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Another Final Four: A Season on the Road with the Stanford Women's Basketball Team

An up-close and personal view of the Cardinal's season, all the way to the Final Four in Nashville

Andy Lyons

At the beginning of the season, Chiney Ogwumike told me that the team’s final goal for the season was a national title. Even though they didn't get there, the ride along the way was still unforgettable.

The Final Four is a huge milestone to reach, but for the Cardinal it’s one that has been reached for six of the past seven years. I was fortunate enough to be the voice of Stanford women’s basketball for KZSU at almost every game en route to this year’s Final Four and was there when the Card failed to win that elusive national title. It might have left a smudge on an otherwise stellar season, and Chiney might not have gotten that championship ring that she deserved, but it was still an incredible season filled with unforgettable experiences.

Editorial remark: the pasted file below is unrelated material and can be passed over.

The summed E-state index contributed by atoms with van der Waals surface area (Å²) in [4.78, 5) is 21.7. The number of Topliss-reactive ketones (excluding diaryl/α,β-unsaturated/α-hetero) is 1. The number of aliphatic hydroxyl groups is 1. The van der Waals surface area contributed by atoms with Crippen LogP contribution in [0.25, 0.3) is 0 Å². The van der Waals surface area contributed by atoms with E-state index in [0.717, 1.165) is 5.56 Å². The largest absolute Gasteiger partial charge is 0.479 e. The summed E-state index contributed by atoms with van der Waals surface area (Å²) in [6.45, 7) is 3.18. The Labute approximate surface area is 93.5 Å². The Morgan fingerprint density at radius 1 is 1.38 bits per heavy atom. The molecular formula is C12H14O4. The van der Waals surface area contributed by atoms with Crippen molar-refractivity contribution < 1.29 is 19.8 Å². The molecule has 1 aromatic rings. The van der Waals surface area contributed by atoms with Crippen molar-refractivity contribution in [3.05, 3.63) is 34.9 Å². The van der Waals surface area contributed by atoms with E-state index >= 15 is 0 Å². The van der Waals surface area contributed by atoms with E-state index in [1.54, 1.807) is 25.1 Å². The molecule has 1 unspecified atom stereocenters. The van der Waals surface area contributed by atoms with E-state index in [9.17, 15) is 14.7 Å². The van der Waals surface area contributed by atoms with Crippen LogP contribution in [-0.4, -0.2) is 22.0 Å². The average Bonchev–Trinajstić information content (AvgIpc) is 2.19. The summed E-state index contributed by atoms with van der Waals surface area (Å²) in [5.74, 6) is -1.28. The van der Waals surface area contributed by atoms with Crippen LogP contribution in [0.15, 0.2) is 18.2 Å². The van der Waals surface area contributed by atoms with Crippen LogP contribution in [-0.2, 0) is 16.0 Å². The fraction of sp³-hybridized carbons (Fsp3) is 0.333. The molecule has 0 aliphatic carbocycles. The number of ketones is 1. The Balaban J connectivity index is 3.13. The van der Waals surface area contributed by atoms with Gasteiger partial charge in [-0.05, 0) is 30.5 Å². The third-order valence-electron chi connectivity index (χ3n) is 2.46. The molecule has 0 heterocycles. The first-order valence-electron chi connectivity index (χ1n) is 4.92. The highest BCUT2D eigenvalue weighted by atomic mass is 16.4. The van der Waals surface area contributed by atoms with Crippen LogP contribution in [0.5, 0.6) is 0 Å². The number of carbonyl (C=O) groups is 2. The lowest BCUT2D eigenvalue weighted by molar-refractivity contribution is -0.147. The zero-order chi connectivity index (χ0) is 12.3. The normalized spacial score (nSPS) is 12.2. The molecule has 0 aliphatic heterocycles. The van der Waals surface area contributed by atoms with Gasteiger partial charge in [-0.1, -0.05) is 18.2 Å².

I started travelling with the team during Pac-12 play and essentially lived in a hotel or at Maples Pavilion for the entirety of winter quarter, but I wouldn't have had it any other way. To be a part of such an amazing program - even just a small part - and to be courtside at the Final Four, is an experience that I will always treasure.

I got to be on the team bus after the highs and after the lows and really learn about the coaching and player dynamics that existed in the team. The first road trip of the season was to the bitter cold and snow of Utah and Colorado with my travel partner Ty (short for Tie-Line, the name of my radio equipment).